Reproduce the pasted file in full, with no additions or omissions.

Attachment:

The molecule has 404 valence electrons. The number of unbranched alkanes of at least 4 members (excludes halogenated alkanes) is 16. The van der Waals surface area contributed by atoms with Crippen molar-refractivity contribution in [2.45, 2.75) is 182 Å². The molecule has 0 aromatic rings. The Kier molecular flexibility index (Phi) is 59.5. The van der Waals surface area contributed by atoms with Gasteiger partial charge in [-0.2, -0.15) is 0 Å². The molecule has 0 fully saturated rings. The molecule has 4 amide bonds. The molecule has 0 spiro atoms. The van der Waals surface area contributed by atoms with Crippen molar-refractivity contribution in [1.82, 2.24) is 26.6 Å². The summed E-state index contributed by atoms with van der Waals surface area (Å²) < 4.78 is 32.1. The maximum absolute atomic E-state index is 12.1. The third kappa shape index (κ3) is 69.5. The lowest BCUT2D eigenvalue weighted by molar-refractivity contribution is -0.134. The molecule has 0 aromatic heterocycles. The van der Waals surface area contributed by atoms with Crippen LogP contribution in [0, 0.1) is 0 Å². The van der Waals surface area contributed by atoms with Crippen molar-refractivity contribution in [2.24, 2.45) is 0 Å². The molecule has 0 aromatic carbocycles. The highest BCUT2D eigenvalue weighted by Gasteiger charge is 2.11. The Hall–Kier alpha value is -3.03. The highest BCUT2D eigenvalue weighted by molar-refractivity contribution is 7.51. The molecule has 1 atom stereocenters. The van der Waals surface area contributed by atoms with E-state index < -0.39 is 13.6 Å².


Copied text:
The molecule has 404 valence electrons. The number of unbranched alkanes of at least 4 members (excludes halogenated alkanes) is 16. The van der Waals surface area contributed by atoms with Crippen molar-refractivity contribution in [2.45, 2.75) is 182 Å². The molecule has 0 aromatic rings. The Kier molecular flexibility index (Phi) is 59.5. The van der Waals surface area contributed by atoms with Gasteiger partial charge in [-0.2, -0.15) is 0 Å². The molecule has 0 fully saturated rings. The molecule has 4 amide bonds. The molecule has 0 spiro atoms. The van der Waals surface area contributed by atoms with Crippen molar-refractivity contribution in [1.82, 2.24) is 26.6 Å². The summed E-state index contributed by atoms with van der Waals surface area (Å²) < 4.78 is 32.1. The maximum absolute atomic E-state index is 12.1. The third kappa shape index (κ3) is 69.5. The lowest BCUT2D eigenvalue weighted by molar-refractivity contribution is -0.134. The molecule has 0 aromatic heterocycles. The van der Waals surface area contributed by atoms with Crippen LogP contribution in [0, 0.1) is 0 Å². The van der Waals surface area contributed by atoms with Crippen molar-refractivity contribution in [2.24, 2.45) is 0 Å². The molecule has 0 aromatic carbocycles. The highest BCUT2D eigenvalue weighted by Gasteiger charge is 2.11. The Hall–Kier alpha value is -3.03. The highest BCUT2D eigenvalue weighted by molar-refractivity contribution is 7.51. The molecule has 1 atom stereocenters. The van der Waals surface area contributed by atoms with E-state index < -0.39 is 13.6 Å².